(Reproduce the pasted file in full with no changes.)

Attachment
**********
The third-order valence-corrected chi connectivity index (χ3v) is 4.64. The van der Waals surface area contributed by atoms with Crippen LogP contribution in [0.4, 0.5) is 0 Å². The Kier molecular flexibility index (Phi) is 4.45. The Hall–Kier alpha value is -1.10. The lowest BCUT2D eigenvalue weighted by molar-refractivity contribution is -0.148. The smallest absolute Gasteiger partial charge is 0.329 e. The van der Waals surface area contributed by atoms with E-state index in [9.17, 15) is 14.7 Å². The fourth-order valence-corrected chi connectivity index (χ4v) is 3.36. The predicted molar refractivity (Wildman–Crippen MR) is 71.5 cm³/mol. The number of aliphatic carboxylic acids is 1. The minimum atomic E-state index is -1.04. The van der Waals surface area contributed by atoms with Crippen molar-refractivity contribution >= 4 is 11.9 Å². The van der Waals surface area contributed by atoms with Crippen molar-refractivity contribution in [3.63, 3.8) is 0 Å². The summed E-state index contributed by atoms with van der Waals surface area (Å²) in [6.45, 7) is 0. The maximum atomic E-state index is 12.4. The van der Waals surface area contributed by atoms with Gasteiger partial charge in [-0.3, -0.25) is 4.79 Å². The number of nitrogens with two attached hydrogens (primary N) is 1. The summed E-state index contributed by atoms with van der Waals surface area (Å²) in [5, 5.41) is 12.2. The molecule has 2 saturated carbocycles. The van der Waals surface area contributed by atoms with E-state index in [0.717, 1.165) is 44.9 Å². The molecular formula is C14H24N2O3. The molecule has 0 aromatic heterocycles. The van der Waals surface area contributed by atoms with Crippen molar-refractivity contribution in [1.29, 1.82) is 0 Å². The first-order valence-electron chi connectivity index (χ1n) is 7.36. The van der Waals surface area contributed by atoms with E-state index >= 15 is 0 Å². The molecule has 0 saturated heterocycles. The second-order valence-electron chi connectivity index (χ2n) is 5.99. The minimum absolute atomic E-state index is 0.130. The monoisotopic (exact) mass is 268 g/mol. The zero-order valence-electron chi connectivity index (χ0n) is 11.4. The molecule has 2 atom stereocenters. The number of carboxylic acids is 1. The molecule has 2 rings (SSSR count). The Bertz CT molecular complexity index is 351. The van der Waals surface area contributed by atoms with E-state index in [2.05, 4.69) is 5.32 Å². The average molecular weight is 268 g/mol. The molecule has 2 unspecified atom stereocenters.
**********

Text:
The third-order valence-corrected chi connectivity index (χ3v) is 4.64. The van der Waals surface area contributed by atoms with Crippen LogP contribution in [0.4, 0.5) is 0 Å². The Kier molecular flexibility index (Phi) is 4.45. The Hall–Kier alpha value is -1.10. The lowest BCUT2D eigenvalue weighted by molar-refractivity contribution is -0.148. The smallest absolute Gasteiger partial charge is 0.329 e. The van der Waals surface area contributed by atoms with E-state index in [9.17, 15) is 14.7 Å². The fourth-order valence-corrected chi connectivity index (χ4v) is 3.36. The predicted molar refractivity (Wildman–Crippen MR) is 71.5 cm³/mol. The number of aliphatic carboxylic acids is 1. The minimum atomic E-state index is -1.04. The van der Waals surface area contributed by atoms with Crippen molar-refractivity contribution >= 4 is 11.9 Å². The van der Waals surface area contributed by atoms with Crippen molar-refractivity contribution in [3.63, 3.8) is 0 Å². The summed E-state index contributed by atoms with van der Waals surface area (Å²) in [6.45, 7) is 0. The maximum atomic E-state index is 12.4. The van der Waals surface area contributed by atoms with Gasteiger partial charge in [-0.3, -0.25) is 4.79 Å². The number of nitrogens with two attached hydrogens (primary N) is 1. The summed E-state index contributed by atoms with van der Waals surface area (Å²) in [5, 5.41) is 12.2. The molecule has 2 saturated carbocycles. The van der Waals surface area contributed by atoms with E-state index in [0.717, 1.165) is 44.9 Å². The molecular formula is C14H24N2O3. The molecule has 0 aromatic heterocycles. The van der Waals surface area contributed by atoms with Crippen molar-refractivity contribution in [1.29, 1.82) is 0 Å². The first-order valence-electron chi connectivity index (χ1n) is 7.36. The van der Waals surface area contributed by atoms with E-state index >= 15 is 0 Å². The molecule has 0 saturated heterocycles. The second-order valence-electron chi connectivity index (χ2n) is 5.99. The minimum absolute atomic E-state index is 0.130. The monoisotopic (exact) mass is 268 g/mol. The zero-order valence-electron chi connectivity index (χ0n) is 11.4. The molecule has 2 atom stereocenters. The number of carboxylic acids is 1. The molecule has 2 rings (SSSR count). The Bertz CT molecular complexity index is 351. The van der Waals surface area contributed by atoms with E-state index in [2.05, 4.69) is 5.32 Å². The average molecular weight is 268 g/mol. The molecule has 2 unspecified atom stereocenters.